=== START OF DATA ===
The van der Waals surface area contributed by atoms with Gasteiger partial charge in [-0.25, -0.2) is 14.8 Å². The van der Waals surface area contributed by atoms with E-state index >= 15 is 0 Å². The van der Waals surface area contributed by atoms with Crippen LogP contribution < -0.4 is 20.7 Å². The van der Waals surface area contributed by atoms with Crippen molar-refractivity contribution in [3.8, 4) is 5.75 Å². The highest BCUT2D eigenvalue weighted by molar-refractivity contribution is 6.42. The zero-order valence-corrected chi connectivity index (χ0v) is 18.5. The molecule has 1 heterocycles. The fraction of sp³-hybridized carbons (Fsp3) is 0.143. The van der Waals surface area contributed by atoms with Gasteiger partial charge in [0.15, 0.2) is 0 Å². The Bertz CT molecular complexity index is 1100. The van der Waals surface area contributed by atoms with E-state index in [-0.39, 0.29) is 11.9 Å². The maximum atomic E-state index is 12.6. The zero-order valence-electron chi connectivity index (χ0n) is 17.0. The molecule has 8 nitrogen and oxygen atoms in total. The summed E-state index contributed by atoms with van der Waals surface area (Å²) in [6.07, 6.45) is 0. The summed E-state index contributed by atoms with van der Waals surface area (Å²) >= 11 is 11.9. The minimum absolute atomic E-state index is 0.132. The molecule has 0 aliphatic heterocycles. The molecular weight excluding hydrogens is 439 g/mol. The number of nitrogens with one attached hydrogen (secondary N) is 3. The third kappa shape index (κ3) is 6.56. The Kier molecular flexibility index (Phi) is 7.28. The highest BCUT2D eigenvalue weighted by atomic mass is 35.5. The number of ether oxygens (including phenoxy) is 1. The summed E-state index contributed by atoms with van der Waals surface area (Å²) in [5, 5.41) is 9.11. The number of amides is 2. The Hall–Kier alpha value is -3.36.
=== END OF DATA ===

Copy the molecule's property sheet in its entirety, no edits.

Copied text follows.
The van der Waals surface area contributed by atoms with Gasteiger partial charge in [-0.25, -0.2) is 14.8 Å². The van der Waals surface area contributed by atoms with E-state index >= 15 is 0 Å². The van der Waals surface area contributed by atoms with Crippen LogP contribution < -0.4 is 20.7 Å². The van der Waals surface area contributed by atoms with Crippen molar-refractivity contribution in [3.8, 4) is 5.75 Å². The highest BCUT2D eigenvalue weighted by molar-refractivity contribution is 6.42. The zero-order valence-corrected chi connectivity index (χ0v) is 18.5. The molecule has 1 heterocycles. The fraction of sp³-hybridized carbons (Fsp3) is 0.143. The van der Waals surface area contributed by atoms with Gasteiger partial charge in [0.15, 0.2) is 0 Å². The Bertz CT molecular complexity index is 1100. The van der Waals surface area contributed by atoms with E-state index in [-0.39, 0.29) is 11.9 Å². The maximum atomic E-state index is 12.6. The zero-order valence-electron chi connectivity index (χ0n) is 17.0. The molecule has 8 nitrogen and oxygen atoms in total. The summed E-state index contributed by atoms with van der Waals surface area (Å²) in [6.07, 6.45) is 0. The summed E-state index contributed by atoms with van der Waals surface area (Å²) >= 11 is 11.9. The minimum absolute atomic E-state index is 0.132. The molecule has 0 aliphatic heterocycles. The molecular weight excluding hydrogens is 439 g/mol. The number of nitrogens with one attached hydrogen (secondary N) is 3. The third kappa shape index (κ3) is 6.56. The Kier molecular flexibility index (Phi) is 7.28. The highest BCUT2D eigenvalue weighted by atomic mass is 35.5. The number of ether oxygens (including phenoxy) is 1. The summed E-state index contributed by atoms with van der Waals surface area (Å²) in [5, 5.41) is 9.11. The number of amides is 2. The Hall–Kier alpha value is -3.36.